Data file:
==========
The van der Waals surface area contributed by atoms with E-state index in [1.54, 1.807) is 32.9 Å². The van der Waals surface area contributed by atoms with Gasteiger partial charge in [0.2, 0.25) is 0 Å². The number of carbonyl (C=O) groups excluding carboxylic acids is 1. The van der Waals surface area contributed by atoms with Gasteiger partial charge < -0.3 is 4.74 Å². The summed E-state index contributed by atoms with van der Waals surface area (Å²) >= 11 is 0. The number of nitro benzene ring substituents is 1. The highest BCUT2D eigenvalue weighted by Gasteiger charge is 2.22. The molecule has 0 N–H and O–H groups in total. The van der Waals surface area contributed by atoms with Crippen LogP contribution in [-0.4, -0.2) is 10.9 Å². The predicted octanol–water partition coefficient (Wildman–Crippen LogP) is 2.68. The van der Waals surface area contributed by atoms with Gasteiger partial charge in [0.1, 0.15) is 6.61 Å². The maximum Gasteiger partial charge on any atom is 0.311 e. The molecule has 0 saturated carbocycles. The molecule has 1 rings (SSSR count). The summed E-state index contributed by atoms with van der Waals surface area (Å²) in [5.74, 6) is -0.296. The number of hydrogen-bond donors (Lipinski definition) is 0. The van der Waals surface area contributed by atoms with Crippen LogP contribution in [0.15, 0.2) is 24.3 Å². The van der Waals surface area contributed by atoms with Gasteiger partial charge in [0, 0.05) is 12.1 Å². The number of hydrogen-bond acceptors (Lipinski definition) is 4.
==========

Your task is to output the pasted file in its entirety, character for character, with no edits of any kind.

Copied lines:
The van der Waals surface area contributed by atoms with E-state index in [1.54, 1.807) is 32.9 Å². The van der Waals surface area contributed by atoms with Gasteiger partial charge in [0.2, 0.25) is 0 Å². The number of carbonyl (C=O) groups excluding carboxylic acids is 1. The van der Waals surface area contributed by atoms with Gasteiger partial charge < -0.3 is 4.74 Å². The summed E-state index contributed by atoms with van der Waals surface area (Å²) >= 11 is 0. The number of nitro benzene ring substituents is 1. The highest BCUT2D eigenvalue weighted by Gasteiger charge is 2.22. The molecule has 0 N–H and O–H groups in total. The van der Waals surface area contributed by atoms with Crippen LogP contribution in [-0.4, -0.2) is 10.9 Å². The predicted octanol–water partition coefficient (Wildman–Crippen LogP) is 2.68. The van der Waals surface area contributed by atoms with Gasteiger partial charge in [0.1, 0.15) is 6.61 Å². The maximum Gasteiger partial charge on any atom is 0.311 e. The molecule has 0 saturated carbocycles. The molecule has 1 rings (SSSR count). The summed E-state index contributed by atoms with van der Waals surface area (Å²) in [5.74, 6) is -0.296. The number of hydrogen-bond donors (Lipinski definition) is 0. The van der Waals surface area contributed by atoms with Crippen LogP contribution in [0.15, 0.2) is 24.3 Å². The van der Waals surface area contributed by atoms with Gasteiger partial charge in [0, 0.05) is 12.1 Å². The number of hydrogen-bond acceptors (Lipinski definition) is 4.